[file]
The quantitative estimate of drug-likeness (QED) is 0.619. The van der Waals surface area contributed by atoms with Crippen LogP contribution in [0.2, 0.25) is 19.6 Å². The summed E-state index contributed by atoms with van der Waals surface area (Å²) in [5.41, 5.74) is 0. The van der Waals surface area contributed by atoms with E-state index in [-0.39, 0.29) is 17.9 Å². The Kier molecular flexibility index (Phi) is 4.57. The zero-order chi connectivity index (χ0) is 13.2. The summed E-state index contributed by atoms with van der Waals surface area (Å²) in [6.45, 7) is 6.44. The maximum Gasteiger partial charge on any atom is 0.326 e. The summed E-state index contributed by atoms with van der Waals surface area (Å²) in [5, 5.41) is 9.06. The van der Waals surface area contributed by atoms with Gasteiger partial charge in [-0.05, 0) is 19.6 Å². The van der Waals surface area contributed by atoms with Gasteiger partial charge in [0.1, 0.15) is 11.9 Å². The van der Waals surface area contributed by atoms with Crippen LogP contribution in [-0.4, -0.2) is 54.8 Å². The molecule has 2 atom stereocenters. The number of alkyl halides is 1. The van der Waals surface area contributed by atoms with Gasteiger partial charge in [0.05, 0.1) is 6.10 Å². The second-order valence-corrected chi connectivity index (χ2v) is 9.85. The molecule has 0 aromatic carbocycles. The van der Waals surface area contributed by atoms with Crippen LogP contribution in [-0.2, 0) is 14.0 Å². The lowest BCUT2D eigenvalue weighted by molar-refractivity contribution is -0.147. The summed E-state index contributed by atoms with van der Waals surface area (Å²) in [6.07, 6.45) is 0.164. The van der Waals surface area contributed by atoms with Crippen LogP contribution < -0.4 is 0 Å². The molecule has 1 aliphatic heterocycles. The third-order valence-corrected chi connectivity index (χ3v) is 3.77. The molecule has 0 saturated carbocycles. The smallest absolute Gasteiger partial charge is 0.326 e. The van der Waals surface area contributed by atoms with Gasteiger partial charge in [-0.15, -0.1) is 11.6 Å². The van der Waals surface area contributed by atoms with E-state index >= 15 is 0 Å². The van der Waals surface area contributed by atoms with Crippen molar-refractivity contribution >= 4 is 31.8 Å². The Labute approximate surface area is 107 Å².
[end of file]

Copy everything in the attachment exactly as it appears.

The quantitative estimate of drug-likeness (QED) is 0.619. The van der Waals surface area contributed by atoms with Crippen LogP contribution in [0.2, 0.25) is 19.6 Å². The summed E-state index contributed by atoms with van der Waals surface area (Å²) in [5.41, 5.74) is 0. The van der Waals surface area contributed by atoms with E-state index in [-0.39, 0.29) is 17.9 Å². The Kier molecular flexibility index (Phi) is 4.57. The zero-order chi connectivity index (χ0) is 13.2. The summed E-state index contributed by atoms with van der Waals surface area (Å²) in [6.45, 7) is 6.44. The maximum Gasteiger partial charge on any atom is 0.326 e. The summed E-state index contributed by atoms with van der Waals surface area (Å²) in [5, 5.41) is 9.06. The van der Waals surface area contributed by atoms with Gasteiger partial charge in [-0.05, 0) is 19.6 Å². The van der Waals surface area contributed by atoms with Gasteiger partial charge in [0.1, 0.15) is 11.9 Å². The van der Waals surface area contributed by atoms with Crippen LogP contribution in [-0.4, -0.2) is 54.8 Å². The molecule has 2 atom stereocenters. The number of alkyl halides is 1. The van der Waals surface area contributed by atoms with Gasteiger partial charge in [0.05, 0.1) is 6.10 Å². The second-order valence-corrected chi connectivity index (χ2v) is 9.85. The molecule has 0 aromatic carbocycles. The van der Waals surface area contributed by atoms with Crippen LogP contribution in [-0.2, 0) is 14.0 Å². The lowest BCUT2D eigenvalue weighted by molar-refractivity contribution is -0.147. The summed E-state index contributed by atoms with van der Waals surface area (Å²) in [6.07, 6.45) is 0.164. The van der Waals surface area contributed by atoms with Crippen LogP contribution < -0.4 is 0 Å². The molecule has 1 aliphatic heterocycles. The third-order valence-corrected chi connectivity index (χ3v) is 3.77. The molecule has 0 saturated carbocycles. The smallest absolute Gasteiger partial charge is 0.326 e. The van der Waals surface area contributed by atoms with Gasteiger partial charge in [-0.15, -0.1) is 11.6 Å². The van der Waals surface area contributed by atoms with E-state index >= 15 is 0 Å². The van der Waals surface area contributed by atoms with Crippen molar-refractivity contribution >= 4 is 31.8 Å². The Labute approximate surface area is 107 Å².